The right signage can have a powerful impact on retail sales, yet it is an overlooked tool small retailers.
All too often the only signage retailers use (other than their hours of operation) is one that says: SALE.
The photos in this post illustrate different examples of signage for store windows.They are from our Pinterest boards which we recommend you follow for visual merchandising tips and inspiration.
Of course – since we sell mannequins – we like window displays with signage AND mannequins. But this blog post is about signage in general – whether in the window, by the cash register, on the wall or on a tabletop.
1 A good, creative sign program can define or redefine a store. Think about the signs you see in your favorite department store. They are most likely generic and informative.
They rarely tell you anything about the sensibility or taste level of the store unless there is something wrong with them such as; the sign holders are scratched, broken, bent, dirty or cheap looking and the signs themselves are ugly, torn, old, or faded.
Large store chains can’t afford to create whimsical or inventive sign programs. They need to be able to roll out new signs daily by the thousands. Most independent retailers are dealing with smaller areas –even if they own or run several stores. You have the ability to invent an image through creative signage and still respond to your merchandise signage needs quickly and affordably.
2 The quality of a sign directly influences the perception of the value of the merchandise.
When the sign holder is made of natural elements, the merchandise looks and feels better and more interesting.
White plastic sign holders look cheap and immediately bring down the perceived value of the merchandise they are trying to promote. Wood brings up the value as does real glass, tile, stone, slate and some metals.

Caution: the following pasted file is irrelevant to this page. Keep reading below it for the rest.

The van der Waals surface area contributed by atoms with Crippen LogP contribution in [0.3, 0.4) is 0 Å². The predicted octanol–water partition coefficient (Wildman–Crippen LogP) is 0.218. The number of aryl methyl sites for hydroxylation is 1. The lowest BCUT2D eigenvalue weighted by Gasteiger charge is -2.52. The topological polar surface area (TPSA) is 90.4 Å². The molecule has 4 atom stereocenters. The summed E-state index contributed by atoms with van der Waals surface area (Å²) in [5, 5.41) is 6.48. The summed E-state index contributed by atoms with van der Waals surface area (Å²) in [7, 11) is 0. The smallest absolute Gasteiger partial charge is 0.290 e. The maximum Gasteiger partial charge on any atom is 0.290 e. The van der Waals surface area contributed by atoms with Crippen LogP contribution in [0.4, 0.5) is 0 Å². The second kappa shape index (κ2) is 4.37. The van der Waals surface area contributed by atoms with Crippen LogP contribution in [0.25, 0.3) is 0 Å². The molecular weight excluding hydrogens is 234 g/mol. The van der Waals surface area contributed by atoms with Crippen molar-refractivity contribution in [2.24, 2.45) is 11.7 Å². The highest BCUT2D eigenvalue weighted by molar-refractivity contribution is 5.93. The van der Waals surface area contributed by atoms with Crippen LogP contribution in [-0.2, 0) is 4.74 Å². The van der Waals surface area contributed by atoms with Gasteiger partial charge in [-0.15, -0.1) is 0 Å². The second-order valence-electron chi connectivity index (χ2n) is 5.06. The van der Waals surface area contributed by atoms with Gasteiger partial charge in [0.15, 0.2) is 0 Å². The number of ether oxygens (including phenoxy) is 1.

Imagine you are looking at two identical round tables. Both are filled with ceramic roosters and chickens. On one tabletop stands a generic plexi sign holder with a computer generated sign saying “Ceramic roosters and chickens. $25.99.”
On the other table with identical merchandise and display stands a small chalkboard with a red painted wood frame. In legible handwriting in yellow and white chalk you see “Bring us home to roost! We’re $25.99 a head and don’t eat a lot.”
Mentally compare this to the dull sign on the other table. The merchandise with the fun chalk sign seems more interesting and appealing. The store as a whole is enhanced by this more personal message.
In my 40 years in visual merchandising and display I have spoken hundreds of times on the importance of not hand writing signs.
Now, just to make myself crazy I’m suggesting that you consider handwritten signs in some places just to “mix it up” a bit. Of course, if you decide to do some handwritten signs they need to be legible, no bubble letters, spelled correctly and all written by the same person (who can spell) in the same style for consistency throughout the store.
3 Some fun ideas to affordably upgrade the signage in your store include dimensional letters, chalkboards, wood signs, tin signs, ceramic mugs or plates, die cut or hand cut cardstock and oversized hole-punched tags.
Dimensional letters can be costly but, if you choose to be open to chance, you may find that sign companies have seconds or extras of letters in different fonts, colors, sizes and depths. With luck you’ll be able to create words from these various letters and attach them to your walls. The words can reflect your merchandise or, can define your image.
If you find dimensional letters and hate the variety of colors consider painting them the same color as the wall they’re going on. Tone on tone looks sculptural and interesting.
If you like the look of all one color but dislike tone-on-tone you can paint them with a pearlescent finish or a metallic paint – both are very current, sophisticated and a trend in the design field.
5 If you purchase Styrofoam letters (they are less expensive than wood, metal or gatorboard) they first need to be primed before color is added.
Prime them with white acrylic/latex paint and let them dry thoroughly. Now you can use any type of paint on top of the primer without fear of eating away the Styrofoam.
Adhering dimensional letters to a wall is challenging. Use chalk as a line on the wall – that way you can erase it easily.
Don’t be afraid to have some fun with the letters. Perfection is not necessary! If there are some nicks or scratches on the surfaces of the letters, let it go – once they are painted it’s unlikely that a customer will notice. Also, many types of dimensional letters can be lightly spackled before they’re painted if imperfections don’t work with your vision.
For more examples of creative signage in window displays, check out our part 2 of this series.
Linda Cahan is an internationally recognized expert in visual merchandising with over 30 years of marketplace experience.
Linda’s breadth of experience is in all segments of retail, working with independents and retail corporations.